Finance Minister Lawrence Wong said that the government will continue to engage communities and adjust Singapore policies on racial issues, but also said that previous policies have helped to make progress.
Highlighting that race is never an easy issue in any society, anywhere, Wong delved into the history of Singapore’s multi-racial society during the Institute of Policy Studies (IPS) and S. Rajaratnam School of International Studies (RSIS) June 25 forum on race and racism.
As Wong said, Singapore’s multi-racial society was crafted through deliberate and carefully thought out policies by the country’s founders, such as making English, a neutral language, the common language here.
Working towards a more multi-racial society
Despite the progress Singapore has made, Wong acknowledged that not everything is perfect. He referred to a number of racially-motivated attacks and confrontations that have recently grabbed headlines.
On May 7 earlier this year, a Chinese man allegedly kicked an Indian woman in the chest while uttering racial slurs.
A Malay woman was sentenced to jail on June 23 for hurling racist slurs at an Indian bus passenger.
On June 5, a Chinese man lambasted an interracial Indian-Chinese couple, saying it was a “disgrace” and said Indian men in such relationships were “preying” on their partners. The man was later identified as Ngee Ann Polytechnic lecturer Tan Boon Lee and was subsequently fired from his job.
Hence, Wong put forth a few suggestions on how to “reduce our imperfections”.
Mutual trust needed, communities are not monolithic
Difficulties experienced by minorities
Wong pointed out that something to be recognised was the difficulty of being a minority, as compared to the majority.
The majority community in Singapore thus needs to be “sensitive to and conscious of the needs of the minorities”.
This is key even in daily life, as racism manifests itself in micro-aggressions, such as when someone faces discrimination while looking for a job, or landlords who do not prefer tenants of a certain race.
“These things do happen, not always, and perhaps not even often, but sometimes they do. And when they do happen, they cause real hurt, which is not erased by lightly dismissing them as casual remarks or jokes,” Wong said.
Wong thus urged for the majority community in Singapore to take extra steps to make their minority friends, neighbours, co-workers feel comfortable — to treat others the way one wants to be treated.
Chinese community is not monolithic
At the same time, Wong highlighted that the Chinese community is not monolithic and should not be generalised.
Despite Chinese people being the majority in Singapore, he noted that there is a “whole generation” more comfortable in using Chinese than English, and consider themselves at a disadvantage.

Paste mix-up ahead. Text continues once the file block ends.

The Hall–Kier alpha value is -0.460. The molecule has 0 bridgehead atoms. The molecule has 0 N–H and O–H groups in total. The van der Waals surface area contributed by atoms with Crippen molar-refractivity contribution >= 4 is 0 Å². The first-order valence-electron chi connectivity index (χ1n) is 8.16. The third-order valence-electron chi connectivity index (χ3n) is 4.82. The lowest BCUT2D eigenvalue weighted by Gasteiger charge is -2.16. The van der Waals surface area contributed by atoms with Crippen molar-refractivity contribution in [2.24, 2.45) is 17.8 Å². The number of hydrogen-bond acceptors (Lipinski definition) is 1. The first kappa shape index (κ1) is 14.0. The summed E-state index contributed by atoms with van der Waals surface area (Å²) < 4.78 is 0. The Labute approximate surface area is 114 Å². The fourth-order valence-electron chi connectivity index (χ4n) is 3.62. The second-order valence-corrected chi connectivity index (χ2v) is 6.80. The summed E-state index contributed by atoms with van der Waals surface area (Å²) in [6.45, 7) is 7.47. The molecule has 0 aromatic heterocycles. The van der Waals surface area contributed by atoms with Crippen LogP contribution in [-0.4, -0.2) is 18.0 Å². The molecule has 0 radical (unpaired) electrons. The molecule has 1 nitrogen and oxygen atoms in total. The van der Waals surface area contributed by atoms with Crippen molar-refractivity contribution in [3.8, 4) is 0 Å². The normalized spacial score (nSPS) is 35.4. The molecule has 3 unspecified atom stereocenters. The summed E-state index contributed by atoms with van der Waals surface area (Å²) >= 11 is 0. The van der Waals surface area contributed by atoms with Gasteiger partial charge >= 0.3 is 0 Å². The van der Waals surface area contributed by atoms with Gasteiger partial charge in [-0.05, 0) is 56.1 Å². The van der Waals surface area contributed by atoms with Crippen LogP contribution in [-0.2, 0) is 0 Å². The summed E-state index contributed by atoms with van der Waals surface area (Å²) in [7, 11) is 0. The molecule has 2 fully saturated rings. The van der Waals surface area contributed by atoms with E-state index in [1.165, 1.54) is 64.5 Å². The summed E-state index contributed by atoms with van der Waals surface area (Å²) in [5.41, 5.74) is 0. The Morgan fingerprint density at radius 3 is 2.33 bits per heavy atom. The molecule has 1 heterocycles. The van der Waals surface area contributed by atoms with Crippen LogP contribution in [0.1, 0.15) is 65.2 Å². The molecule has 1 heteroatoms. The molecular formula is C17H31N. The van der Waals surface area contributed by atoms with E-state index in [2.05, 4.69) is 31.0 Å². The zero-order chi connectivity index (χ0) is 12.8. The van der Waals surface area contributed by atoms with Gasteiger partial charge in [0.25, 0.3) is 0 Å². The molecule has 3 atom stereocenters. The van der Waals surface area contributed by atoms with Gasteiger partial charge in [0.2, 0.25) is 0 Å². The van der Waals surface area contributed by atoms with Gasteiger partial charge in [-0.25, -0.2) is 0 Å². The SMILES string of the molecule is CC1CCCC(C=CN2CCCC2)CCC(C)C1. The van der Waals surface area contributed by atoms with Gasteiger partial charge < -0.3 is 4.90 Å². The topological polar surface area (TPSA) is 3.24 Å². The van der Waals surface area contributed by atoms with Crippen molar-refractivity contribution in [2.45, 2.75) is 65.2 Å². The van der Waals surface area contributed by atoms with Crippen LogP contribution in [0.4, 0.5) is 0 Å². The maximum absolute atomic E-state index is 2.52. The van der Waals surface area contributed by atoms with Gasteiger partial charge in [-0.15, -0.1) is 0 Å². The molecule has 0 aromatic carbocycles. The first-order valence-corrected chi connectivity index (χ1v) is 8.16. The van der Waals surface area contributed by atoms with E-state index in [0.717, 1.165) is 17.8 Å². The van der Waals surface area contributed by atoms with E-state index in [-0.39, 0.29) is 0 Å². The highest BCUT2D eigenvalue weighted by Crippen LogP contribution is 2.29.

These individuals, Wong said, also might not consider themselves part of the group that has “Chinese privilege”.
Mutual trust is needed
As a result of these varied experiences and situations, Wong added that mutual accommodation, trust and compromise is necessary.
Minority individuals should be upfront and honest about their racialised experiences in order to spark uncomfortable, but necessary and civilised, discussions.
Wong clarified that this does not mean that these individuals should refrain from voicing out their unhappiness.
However, people should also avoid putting their own community or group above others, or “construe every compromise as an injustice that needs to be condemned, or put the worst interpretation on every perceived slight or insensitivity”.
He said this may result in groups “jostling” against each other, using identity politics and focusing on differences over similarities.
Ultimately, Wong emphasised three broad ways to move forward:
Expand the space for agreement, not narrow it.
Deepen cross-cultural understanding, not cause defensiveness and suspicion.
Appeal to the better angels in all of us, not instigate a “them vs us” dynamic.
Policies can always be changed and improved
Wong continued that the government will persist in their move to engage widely, and update their policies on race, as well as policies to strengthen racial harmony.
He reiterated that their policies “are not cast in stone”, and mentioned some examples such as GRCs, Special Assistance Plan schools and HDB’s Ethnic Integration Policy.
“We continually ask ourselves, what is it we are trying to achieve? Is the policy still relevant today? Can it be further fine-tuned or improved?” he said.
However, Wong also defended the GRC system, saying that Singapore is not yet immune to “calls of exclusive racial and cultural identities”, and therefore it is needed to ensure minority representation in Parliament.
But Wong pointed to one policy the government is currently reviewing, which is the use of the tudung for Muslim nurses.
This came after a lengthy discussion in Parliament between parliamentarians from both aisles, where Workers’ Party Member of Parliament Faisal Manap made a call to allow nurses to wear tudungs.
Minister-in-charge of Muslim affairs Masagos Zulkifli revealed that the government was reviewing the issue, and that it hoped to make an announcement by National Day.
Wong added that the review process is a measured and extensive one. “It cannot be rushed, nor should things be changed simply based on who shouts the loudest,” he said.
Instead, these changes should “expand our common space… while allowing each community as much room as possible to go about its way of life.”
Top photo from Mediacorp / MTF video and Parkash / FB.